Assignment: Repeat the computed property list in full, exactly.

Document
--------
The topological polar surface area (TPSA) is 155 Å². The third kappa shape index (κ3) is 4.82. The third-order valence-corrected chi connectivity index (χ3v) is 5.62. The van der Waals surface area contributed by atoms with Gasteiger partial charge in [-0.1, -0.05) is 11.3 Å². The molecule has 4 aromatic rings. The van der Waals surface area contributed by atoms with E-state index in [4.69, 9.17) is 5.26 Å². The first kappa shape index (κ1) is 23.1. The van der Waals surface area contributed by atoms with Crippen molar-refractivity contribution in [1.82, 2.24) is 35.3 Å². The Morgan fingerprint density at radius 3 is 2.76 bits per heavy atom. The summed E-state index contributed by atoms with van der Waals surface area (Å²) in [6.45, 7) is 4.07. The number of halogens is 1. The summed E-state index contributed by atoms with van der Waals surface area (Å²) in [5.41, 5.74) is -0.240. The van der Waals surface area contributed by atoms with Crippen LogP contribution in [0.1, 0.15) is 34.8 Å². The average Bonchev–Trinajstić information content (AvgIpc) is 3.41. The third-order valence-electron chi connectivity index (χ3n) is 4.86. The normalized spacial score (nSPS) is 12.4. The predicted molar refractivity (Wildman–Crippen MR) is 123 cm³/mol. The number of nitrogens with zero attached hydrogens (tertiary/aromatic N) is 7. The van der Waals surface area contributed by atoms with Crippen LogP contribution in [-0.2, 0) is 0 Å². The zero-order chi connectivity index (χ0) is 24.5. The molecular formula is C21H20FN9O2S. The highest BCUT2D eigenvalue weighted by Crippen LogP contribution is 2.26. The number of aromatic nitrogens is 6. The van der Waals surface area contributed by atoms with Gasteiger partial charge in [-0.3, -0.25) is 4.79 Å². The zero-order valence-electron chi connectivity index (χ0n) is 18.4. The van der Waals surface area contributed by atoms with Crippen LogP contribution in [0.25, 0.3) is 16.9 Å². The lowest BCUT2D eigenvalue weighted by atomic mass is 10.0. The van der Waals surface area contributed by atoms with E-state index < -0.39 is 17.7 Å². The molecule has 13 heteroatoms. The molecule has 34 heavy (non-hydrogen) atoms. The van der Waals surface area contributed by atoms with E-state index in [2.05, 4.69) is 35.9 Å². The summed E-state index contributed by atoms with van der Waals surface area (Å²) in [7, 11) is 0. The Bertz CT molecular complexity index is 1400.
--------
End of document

The topological polar surface area (TPSA) is 155 Å². The third kappa shape index (κ3) is 4.82. The third-order valence-corrected chi connectivity index (χ3v) is 5.62. The van der Waals surface area contributed by atoms with Gasteiger partial charge in [-0.1, -0.05) is 11.3 Å². The molecule has 4 aromatic rings. The van der Waals surface area contributed by atoms with E-state index in [4.69, 9.17) is 5.26 Å². The first kappa shape index (κ1) is 23.1. The van der Waals surface area contributed by atoms with Crippen molar-refractivity contribution in [1.82, 2.24) is 35.3 Å². The Morgan fingerprint density at radius 3 is 2.76 bits per heavy atom. The summed E-state index contributed by atoms with van der Waals surface area (Å²) in [6.45, 7) is 4.07. The number of halogens is 1. The summed E-state index contributed by atoms with van der Waals surface area (Å²) in [5.41, 5.74) is -0.240. The van der Waals surface area contributed by atoms with Crippen LogP contribution in [0.1, 0.15) is 34.8 Å². The average Bonchev–Trinajstić information content (AvgIpc) is 3.41. The third-order valence-electron chi connectivity index (χ3n) is 4.86. The normalized spacial score (nSPS) is 12.4. The predicted molar refractivity (Wildman–Crippen MR) is 123 cm³/mol. The number of nitrogens with zero attached hydrogens (tertiary/aromatic N) is 7. The van der Waals surface area contributed by atoms with Crippen LogP contribution in [-0.2, 0) is 0 Å². The zero-order chi connectivity index (χ0) is 24.5. The molecular formula is C21H20FN9O2S. The highest BCUT2D eigenvalue weighted by Crippen LogP contribution is 2.26. The number of aromatic nitrogens is 6. The van der Waals surface area contributed by atoms with Gasteiger partial charge in [-0.3, -0.25) is 4.79 Å². The zero-order valence-electron chi connectivity index (χ0n) is 18.4. The van der Waals surface area contributed by atoms with Crippen LogP contribution in [0.25, 0.3) is 16.9 Å². The lowest BCUT2D eigenvalue weighted by atomic mass is 10.0. The van der Waals surface area contributed by atoms with E-state index < -0.39 is 17.7 Å². The molecule has 13 heteroatoms. The molecule has 34 heavy (non-hydrogen) atoms. The van der Waals surface area contributed by atoms with E-state index in [2.05, 4.69) is 35.9 Å². The summed E-state index contributed by atoms with van der Waals surface area (Å²) in [7, 11) is 0. The Bertz CT molecular complexity index is 1400.